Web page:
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Youth programs can rescue democracy

By Jessica Pierson Russo

When I hear points of view that differ radically from my own, my appreciation of the speaker’s honesty usually outweighs my intolerance of their views. The balance tips when those views collide with the ones I hold most dear. The temptation then is to want to silence those views; but I know that censorship is not the answer. I think our young people deserve a democracy in which people will hear each other out.

The first amendment to the U.S. Constitution guarantees free speech. Psychologists contend that self-expression is important to a person’s mental health. Similarly, quality youth development practice says that youth need to feel safe and to have spaces in which to discuss conflicting values and form their own.  A censored environment limits democracy and it limits youth development.

But what happens when self-expression makes others feel personally attacked? How can we encourage youth to express potentially controversial views without alienating others?

I think we as youth workers can equip youth to tackle the complacency, fear and partisanship infecting our country now. And I believe our democracy needs us to do it. The answer, to me, lies in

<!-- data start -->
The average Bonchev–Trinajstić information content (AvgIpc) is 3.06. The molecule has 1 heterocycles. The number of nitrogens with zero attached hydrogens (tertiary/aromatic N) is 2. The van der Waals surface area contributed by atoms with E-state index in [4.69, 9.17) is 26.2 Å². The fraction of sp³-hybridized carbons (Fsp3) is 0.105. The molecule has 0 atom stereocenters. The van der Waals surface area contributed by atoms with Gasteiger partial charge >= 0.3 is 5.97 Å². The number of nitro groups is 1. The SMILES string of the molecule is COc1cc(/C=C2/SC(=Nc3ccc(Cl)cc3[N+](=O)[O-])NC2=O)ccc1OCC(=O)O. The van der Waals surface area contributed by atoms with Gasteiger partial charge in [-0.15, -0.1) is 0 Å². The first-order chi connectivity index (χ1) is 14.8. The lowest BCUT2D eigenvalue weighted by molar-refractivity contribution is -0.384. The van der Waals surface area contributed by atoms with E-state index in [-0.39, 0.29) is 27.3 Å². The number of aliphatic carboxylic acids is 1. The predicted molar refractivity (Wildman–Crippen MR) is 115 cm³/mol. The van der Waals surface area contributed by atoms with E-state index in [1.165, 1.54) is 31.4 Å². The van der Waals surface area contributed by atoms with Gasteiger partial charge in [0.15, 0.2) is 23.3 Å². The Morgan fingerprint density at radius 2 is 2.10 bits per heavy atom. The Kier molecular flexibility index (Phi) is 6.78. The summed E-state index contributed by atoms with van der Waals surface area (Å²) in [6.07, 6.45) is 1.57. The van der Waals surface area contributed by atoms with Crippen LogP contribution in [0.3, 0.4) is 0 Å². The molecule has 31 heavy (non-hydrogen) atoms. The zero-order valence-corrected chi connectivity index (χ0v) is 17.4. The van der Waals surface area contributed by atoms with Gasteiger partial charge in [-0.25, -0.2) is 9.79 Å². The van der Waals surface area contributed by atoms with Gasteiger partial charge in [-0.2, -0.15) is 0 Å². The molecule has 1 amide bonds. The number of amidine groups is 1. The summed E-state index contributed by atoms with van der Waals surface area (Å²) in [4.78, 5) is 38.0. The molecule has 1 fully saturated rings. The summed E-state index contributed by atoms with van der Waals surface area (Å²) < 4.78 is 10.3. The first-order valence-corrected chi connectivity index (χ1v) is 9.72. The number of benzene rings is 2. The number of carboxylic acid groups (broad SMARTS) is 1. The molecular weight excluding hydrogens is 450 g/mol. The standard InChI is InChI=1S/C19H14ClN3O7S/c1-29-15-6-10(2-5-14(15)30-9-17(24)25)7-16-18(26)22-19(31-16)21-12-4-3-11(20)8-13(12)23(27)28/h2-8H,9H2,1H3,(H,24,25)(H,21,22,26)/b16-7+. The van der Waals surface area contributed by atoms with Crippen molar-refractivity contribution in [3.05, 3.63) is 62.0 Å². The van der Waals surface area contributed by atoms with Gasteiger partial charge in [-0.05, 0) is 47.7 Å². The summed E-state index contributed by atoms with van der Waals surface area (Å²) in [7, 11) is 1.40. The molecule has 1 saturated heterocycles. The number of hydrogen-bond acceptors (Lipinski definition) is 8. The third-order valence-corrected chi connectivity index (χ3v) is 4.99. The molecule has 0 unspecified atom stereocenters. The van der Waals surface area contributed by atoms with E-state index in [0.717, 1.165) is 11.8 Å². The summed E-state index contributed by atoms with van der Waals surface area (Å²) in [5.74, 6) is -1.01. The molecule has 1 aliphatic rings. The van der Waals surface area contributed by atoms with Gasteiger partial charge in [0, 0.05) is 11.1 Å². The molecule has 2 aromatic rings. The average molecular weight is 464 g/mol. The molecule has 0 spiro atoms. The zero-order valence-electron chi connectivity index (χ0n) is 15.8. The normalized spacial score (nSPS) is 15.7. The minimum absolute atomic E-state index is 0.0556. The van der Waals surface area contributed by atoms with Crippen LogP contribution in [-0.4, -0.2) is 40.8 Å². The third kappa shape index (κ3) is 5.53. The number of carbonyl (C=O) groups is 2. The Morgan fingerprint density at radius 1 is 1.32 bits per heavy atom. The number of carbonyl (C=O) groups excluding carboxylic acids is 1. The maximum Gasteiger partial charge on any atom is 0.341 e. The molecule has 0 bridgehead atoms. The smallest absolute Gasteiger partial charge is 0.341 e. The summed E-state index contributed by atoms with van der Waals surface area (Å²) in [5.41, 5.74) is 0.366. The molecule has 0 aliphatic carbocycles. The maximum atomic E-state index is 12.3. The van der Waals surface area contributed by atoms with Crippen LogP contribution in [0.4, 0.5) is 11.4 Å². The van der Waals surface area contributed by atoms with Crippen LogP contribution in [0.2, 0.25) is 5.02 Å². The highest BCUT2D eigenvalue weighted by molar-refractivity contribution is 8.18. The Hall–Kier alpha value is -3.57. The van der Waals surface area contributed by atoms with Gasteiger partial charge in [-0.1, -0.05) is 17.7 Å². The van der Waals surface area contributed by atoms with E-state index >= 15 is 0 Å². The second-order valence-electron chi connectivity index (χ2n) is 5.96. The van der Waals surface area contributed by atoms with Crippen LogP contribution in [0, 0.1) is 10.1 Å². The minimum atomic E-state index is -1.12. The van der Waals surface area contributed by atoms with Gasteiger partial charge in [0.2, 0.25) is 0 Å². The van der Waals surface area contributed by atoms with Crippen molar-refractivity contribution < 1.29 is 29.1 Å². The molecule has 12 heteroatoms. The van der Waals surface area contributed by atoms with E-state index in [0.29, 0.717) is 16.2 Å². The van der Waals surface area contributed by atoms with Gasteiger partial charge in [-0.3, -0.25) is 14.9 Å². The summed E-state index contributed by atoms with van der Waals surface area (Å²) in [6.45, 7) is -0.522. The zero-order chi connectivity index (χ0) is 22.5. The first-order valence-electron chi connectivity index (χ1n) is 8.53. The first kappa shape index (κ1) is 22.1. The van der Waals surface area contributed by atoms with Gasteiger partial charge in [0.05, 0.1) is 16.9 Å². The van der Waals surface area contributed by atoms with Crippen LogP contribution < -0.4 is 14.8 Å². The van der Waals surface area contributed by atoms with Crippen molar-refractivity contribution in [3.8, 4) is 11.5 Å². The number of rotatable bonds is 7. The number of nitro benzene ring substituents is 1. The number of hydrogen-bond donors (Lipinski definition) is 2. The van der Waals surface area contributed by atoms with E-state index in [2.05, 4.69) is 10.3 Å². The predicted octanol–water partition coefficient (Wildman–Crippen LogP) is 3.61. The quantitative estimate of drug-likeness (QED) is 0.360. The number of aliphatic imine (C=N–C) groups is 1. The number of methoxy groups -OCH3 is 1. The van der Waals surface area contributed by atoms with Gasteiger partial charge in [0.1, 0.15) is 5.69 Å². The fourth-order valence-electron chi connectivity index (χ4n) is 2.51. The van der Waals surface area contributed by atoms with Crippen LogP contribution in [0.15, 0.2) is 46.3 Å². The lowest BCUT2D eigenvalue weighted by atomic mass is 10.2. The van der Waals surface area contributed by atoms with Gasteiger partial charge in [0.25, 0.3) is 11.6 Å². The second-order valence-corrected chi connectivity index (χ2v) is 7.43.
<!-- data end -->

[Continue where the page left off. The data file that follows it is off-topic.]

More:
• educating youth about the first amendment to the U.S. Constitution and 
  • giving them opportunities to engage in civil discourse - to actively disagree.

First amendment education

The American Press Institute articulates the importance of teaching the first amendment in a manual for media educators: “Freedom to communicate and to question authority brings with it a clearer practice and understanding of democracy. Creating accurate and balanced news stories helps journalists and their citizen readers know the difference between style and substance, between propaganda and analysis, between opinion and fact.”

Here are some good resources for teaching young people about first amendment rights:

Space for civil discourse defines civility as “the ability to disagree productively with others, respecting their sincerity and decency.” In contrast to the common connotation of civility as mere “politeness,” in the context of youth development, civility brings with it the chance to:
  • Understand and be understood by others
  • Build relationships
  • Uncover multiple perspectives
  • Collectively improve critical and creative thinking skills 
  • Work together to solve problems
  • Let go of the “us versus them” mentality

These benefits tie directly to the basic youth needs. Here are some resources for promoting civil discourse in youth learning spaces.

Youth need safe spaces to discuss conflicting values and form their own. The youth development field offers possibly the best opportunity to take up this challenge. If we do this, we will not only help young people to form their own identities, we will have helped them to become the keepers of our democracy.

-- Jessica Pierson Russo, Extension educator

You are welcome to comment on this blog post. We encourage civil discourse, including spirited disagreement. We will delete comments that contain profanity, pornography or hate speech--any remarks that attack or demean people because of their sex, race, ethnic group, etc.--as well as spam.